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Data Presented at WORLDSymposium™ 2018 Show Survival to 3 Years of Age and Improvements in Liver Function in Infants with Lysosomal Acid Lipase Deficiency Treated with Kanuma® (sebelipase alfa)

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Alexion Pharmaceuticals, Inc. (NASDAQ:ALXN) announced today that the
combined interim data from two ongoing open-label studies, VITAL and
CL-08, show a 3-year survival estimate of 68% in infants with rapidly
progressive lysosomal acid lipase deficiency (LAL-D) treated with
Kanuma® (sebelipase alfa).1 Of the 19 infants who were
enrolled in the studies, 7 infants are surviving and have reached 3
years of age while an additional 6 infants have not yet reached 3 years
of age.1 These infants also benefited from improvements in a
number of key parameters including weight gain and markers of liver
disease and function. There were no discontinuations due to adverse
events. These data were presented at the WORLDSymposium™ in San
Diego and confirm and extend previously published survival data from
these studies.2,3

"Rapidly progressive LAL-D previously meant a death sentence for most
infants diagnosed with this devastating and ultra-rare metabolic
disease," said John Orloff, M.D., Executive Vice President and Global
Head of R&D at Alexion. "It is gratifying and humbling to see that many
of these infants are surviving into childhood when treated with Kanuma®,
while experiencing important improvements in their disease symptoms."

LAL-D is a chronic and progressive ultra-rare metabolic disease, which
can lead to multi-organ damage and premature death.4,5 For
infants with rapidly progressive LAL-D, the median age of death is 3.7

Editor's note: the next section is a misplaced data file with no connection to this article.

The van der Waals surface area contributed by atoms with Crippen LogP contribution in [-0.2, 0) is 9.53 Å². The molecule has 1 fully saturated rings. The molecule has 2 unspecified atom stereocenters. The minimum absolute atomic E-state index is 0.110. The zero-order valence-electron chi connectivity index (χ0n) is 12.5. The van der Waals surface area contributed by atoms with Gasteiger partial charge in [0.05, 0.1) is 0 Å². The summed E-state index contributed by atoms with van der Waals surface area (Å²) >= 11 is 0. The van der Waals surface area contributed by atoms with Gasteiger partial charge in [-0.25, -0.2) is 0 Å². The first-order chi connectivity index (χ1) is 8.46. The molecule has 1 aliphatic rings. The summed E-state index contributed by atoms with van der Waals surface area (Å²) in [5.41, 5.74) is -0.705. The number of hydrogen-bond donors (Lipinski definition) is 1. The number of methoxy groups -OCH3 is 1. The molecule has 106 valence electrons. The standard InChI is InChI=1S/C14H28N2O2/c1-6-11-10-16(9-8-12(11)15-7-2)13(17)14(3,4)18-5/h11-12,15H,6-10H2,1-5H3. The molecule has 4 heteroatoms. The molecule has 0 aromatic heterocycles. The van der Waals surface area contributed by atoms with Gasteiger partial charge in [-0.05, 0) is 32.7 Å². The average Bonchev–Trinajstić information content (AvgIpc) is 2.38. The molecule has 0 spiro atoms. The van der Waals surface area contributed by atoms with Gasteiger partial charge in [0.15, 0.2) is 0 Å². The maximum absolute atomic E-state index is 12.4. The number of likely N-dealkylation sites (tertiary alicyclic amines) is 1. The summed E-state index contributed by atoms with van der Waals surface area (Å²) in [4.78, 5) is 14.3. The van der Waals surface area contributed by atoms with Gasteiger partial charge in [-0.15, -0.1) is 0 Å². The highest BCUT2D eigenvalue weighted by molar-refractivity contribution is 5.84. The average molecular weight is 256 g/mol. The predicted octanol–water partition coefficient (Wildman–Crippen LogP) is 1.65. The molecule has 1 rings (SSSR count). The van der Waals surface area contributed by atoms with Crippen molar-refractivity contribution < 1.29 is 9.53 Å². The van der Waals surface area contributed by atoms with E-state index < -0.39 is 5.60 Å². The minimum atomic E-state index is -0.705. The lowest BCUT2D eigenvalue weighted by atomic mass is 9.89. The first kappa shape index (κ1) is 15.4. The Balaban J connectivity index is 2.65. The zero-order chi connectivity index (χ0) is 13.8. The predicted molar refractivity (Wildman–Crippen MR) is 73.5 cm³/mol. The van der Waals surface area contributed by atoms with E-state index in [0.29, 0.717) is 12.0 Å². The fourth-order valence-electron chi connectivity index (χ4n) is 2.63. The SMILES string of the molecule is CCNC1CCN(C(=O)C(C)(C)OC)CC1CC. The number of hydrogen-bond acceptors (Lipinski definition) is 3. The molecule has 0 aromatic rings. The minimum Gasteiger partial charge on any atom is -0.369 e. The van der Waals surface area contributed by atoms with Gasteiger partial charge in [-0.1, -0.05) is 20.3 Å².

months and mortality by 1 year is nearly 100%.6 LAL-D is
caused by genetic mutations that result in a deficiency in LAL enzyme
activity in the lysosomes, that is vital for the breakdown of lipids.
This deficiency leads to the chronic build-up of lipids (cholesteryl
esters and triglycerides) in the liver, blood vessel walls, the
intestinal system and other organs.4,5 Kanuma® replaces the
lacking or deficient LAL enzyme and is the only approved therapy to
address the underlying cause of LAL-D.7

Effect of Kanuma® on Survival to 3 Years of
Age and Liver Function in Infants with Rapidly Progressive Lysosomal
Acid Lipase Deficiency: Results from 2 Studies
1

The current analyses evaluated survival and the clinical profile of
infants surviving more than 3 years of age in two ongoing, open-label
studies of Kanuma® in infants who presented with signs or symptoms of
rapidly progressive LAL-D. Patients in the VITAL study (9 patients),
initiated treatment with Kanuma® at a median of 3.0 months of age and
received a starting dose of 0.35 mg/kg once-weekly for the first 2
weeks, with dose escalation up to 1, 3 or 5 mg/kg, per protocol.
Patients in the CL08 study (10 patients) initiated treatment with
Kanuma® at a median of 2.8 months of age and received 1 mg/kg
once-weekly with dose escalation up to 3 or 5 mg/kg, per protocol.

In the VITAL study, 6 of 9 patients survived to 12 months of age and in
CL08 study, 9 of 10 patients survived to 12 months of age. In both
studies, surviving patients had a dose increase to at least 3 mg/kg
once-weekly following protocol-defined criteria.

As of August 2017, the oldest patient had been receiving treatment with
Kanuma® for more than 6 years and is nearly 7 years old (81 months of
age).

For the combined studies, a total of 6 patients died and the causes of
each death were considered by investigators to be unrelated to treatment
with Kanuma®. In the VITAL study, 4 patients died at 2.8, 2.9, 4.3 and
15 months, respectively. In the CL08 study, one patient died at 4.8
months of age and another at 13.8 months of age.

Combined Clinical Trial Results in Detail:

  • Survival: the Kaplan-Meier estimate of survival to 3 years of age was
    68% based on the combined data of both studies.
  • Weight gain: patients' median weight-for-age percentile, as measured
    by percentiles in the World Health Organization (WHO) growth chart of
    the general population, increased from 3.1 at baseline to 25.1 at week
    144 in VITAL; and 0.15 at baseline to 61.7 at week 144 in CL08,
    indicating substantial clinical improvement in growth in both studies.
  • Markers of liver disease and of hematological disease impact:
    • A reduction in the concentration of two liver injury markers,
      alanine aminotransferase (ALT) and aspartate aminotransferase
      (AST), were observed during the course of the treatment period.
      Patients treated with sebelipase alfa for 144 weeks experienced